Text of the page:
This week: 10, 20, 30 years ago


A teenager fell to her death from a 17th-storey window during a police visit to a flat on Tuesday.

The 18-year-old, who has not yet been named by police, was alone in a bedroom when officers entered the flat in Hastings House, Mulgrave Road, Woolwich, at 9.30am.

A man who was also in the flat was arrested by plain-clothes officers at the scene on suspicion of assisting an offender. He was taken to a South London police station and was later released on bail.

The woman’s next of kin have been informed, but no formal identification had taken place before we went to press.

A post-mortem was carried out on Wednesday, but no results have been released.

The Met Police Directorate of Professional Standards is investigating the case, and the Independent Police Complaints commission has also been informed.

Oscar Wilde’s final play, The Importance Of Being Earnest, is being staged by the Dulwich Players next week. The play, written in 1895, concerns the complicated love lives of two men.

John Worthing is courting Gwendolen Fairfax, against the wishes of her mother Lady Bracknell.

Algernon Moncrieff, Lady Bracknell’s nephew, falls for Worthing’s young ward Cecily Cardew. The play is packed with Wilde’s witty observations on the social pretensions of the day.

The Importance Of Being Earnest is at the Edward Alleyn Theatre at Dulwich College from Thursday until Saturday, April 21.

Performances are at 8pm with a Saturday matinee at 2.30pm. Call the box office on 020 8693 4830.


Former world welterweight boxing champion Lloyd Honeyghan roped in Uri Geller to help get one of his protégés back on winning form.

Mr Honeyghan, pictured, brought in the spoon-bending psychic to hypnotise young boxer Calvin Stonestreet ahead of his clash with Welsh fighter Alex Gething. And the move paid dividends as Stonestreet drew with Welsh debutant Gething at Caesars nightclub in Streatham.

Mr Honeyghan started his own career at the Fisher Boxing Club in Bermondsey before rising to fame in the 1980s.

Proposals to build covered walkways to cut trouble outside The Den were announced by Millwall Football Club.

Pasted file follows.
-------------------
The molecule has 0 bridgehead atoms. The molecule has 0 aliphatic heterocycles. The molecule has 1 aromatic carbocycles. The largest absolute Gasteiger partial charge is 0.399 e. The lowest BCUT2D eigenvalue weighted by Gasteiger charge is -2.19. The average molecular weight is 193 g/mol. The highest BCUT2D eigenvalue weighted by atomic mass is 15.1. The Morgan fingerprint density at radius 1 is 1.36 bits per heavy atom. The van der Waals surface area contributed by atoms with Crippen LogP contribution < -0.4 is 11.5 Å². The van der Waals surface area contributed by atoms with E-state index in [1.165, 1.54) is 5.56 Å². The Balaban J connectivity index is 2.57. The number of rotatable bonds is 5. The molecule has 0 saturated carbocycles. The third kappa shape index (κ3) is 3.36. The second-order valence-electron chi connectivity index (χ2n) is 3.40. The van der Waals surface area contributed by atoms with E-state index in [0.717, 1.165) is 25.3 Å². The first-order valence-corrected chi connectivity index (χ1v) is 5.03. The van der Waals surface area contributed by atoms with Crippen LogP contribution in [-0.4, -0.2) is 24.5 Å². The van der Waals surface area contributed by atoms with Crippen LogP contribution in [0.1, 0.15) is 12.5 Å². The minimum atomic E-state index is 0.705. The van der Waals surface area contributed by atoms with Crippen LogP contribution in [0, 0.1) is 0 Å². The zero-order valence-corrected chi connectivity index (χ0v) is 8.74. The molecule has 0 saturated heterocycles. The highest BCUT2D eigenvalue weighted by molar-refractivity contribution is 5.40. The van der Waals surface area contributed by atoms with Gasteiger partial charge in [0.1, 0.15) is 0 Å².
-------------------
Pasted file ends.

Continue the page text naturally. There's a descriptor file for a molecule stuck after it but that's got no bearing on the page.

Southwark council gave the club planning permission for the tunnels amid complaints from residents about trouble away from the terraces.

The 910m walkways were designed to allow police to usher away teams’ fans out of the area to avoid pitched battles between rival “firms” of supporters.

Although it was hoped the walkways ferrying fans from the ground to South Bermondsey railway station would be ready for the start of the football season in August, they were not actually installed until three years later.

Plans to build the Shard at London Bridge station were given the green light by London Mayor Ken Livingstone.

Ten years on the Shard, which was originally called The Glass Shard by architects Renzo Piano, is nearing completion, with luxury flats and offices already occupied.

It was left to then Secretary of State for Transport, Local Government and the Regions Stephen Byers to consider whether there was a case for the capital’s tallest building to be built.


Campaigners gathered en masse at Battersea Power Station to protest about the state of the iconic building.

The rally took place a week after English Heritage had named the power station as one of 960 buildings on its at-risk register.

The building, in Kirtling Street, Nine Elms, was owned by leisure tycoon John Broome, whose plan to turn the site into a Disneyland-style theme park foundered as the cost soared from £40million to £200million.

A plaque honouring police officers involved in the Marchioness riverboat disaster was unveiled by the then Met Police commissioner Eddie Mulholland in Wapping.

The move upset the relatives of those whose loved ones died in the disaster on the Thames in August 1989.

Eleven officers helped to pull 50 of the 80 survivors out of the water after the pleasure boat was hit by dredger Bowbelle.

The plaque, which was unveiled at the river police headquarters, was criticised for making no mention of the other unsung heroes who helped people to safety in the early hours.

A bus garage that cost £4.5million to build was closed after just six years.

More than 200 workers lost their jobs when South London Transport closed Streatham Bus Garage in Streatham High Road.

Drivers, maintenance staff and secretaries as well as back room staff were made redundant by the company after it lost the tender for three bus routes through the capital.

The move was met with anger by politicians and union bosses, who said closing the depot would lead to delays for passengers.




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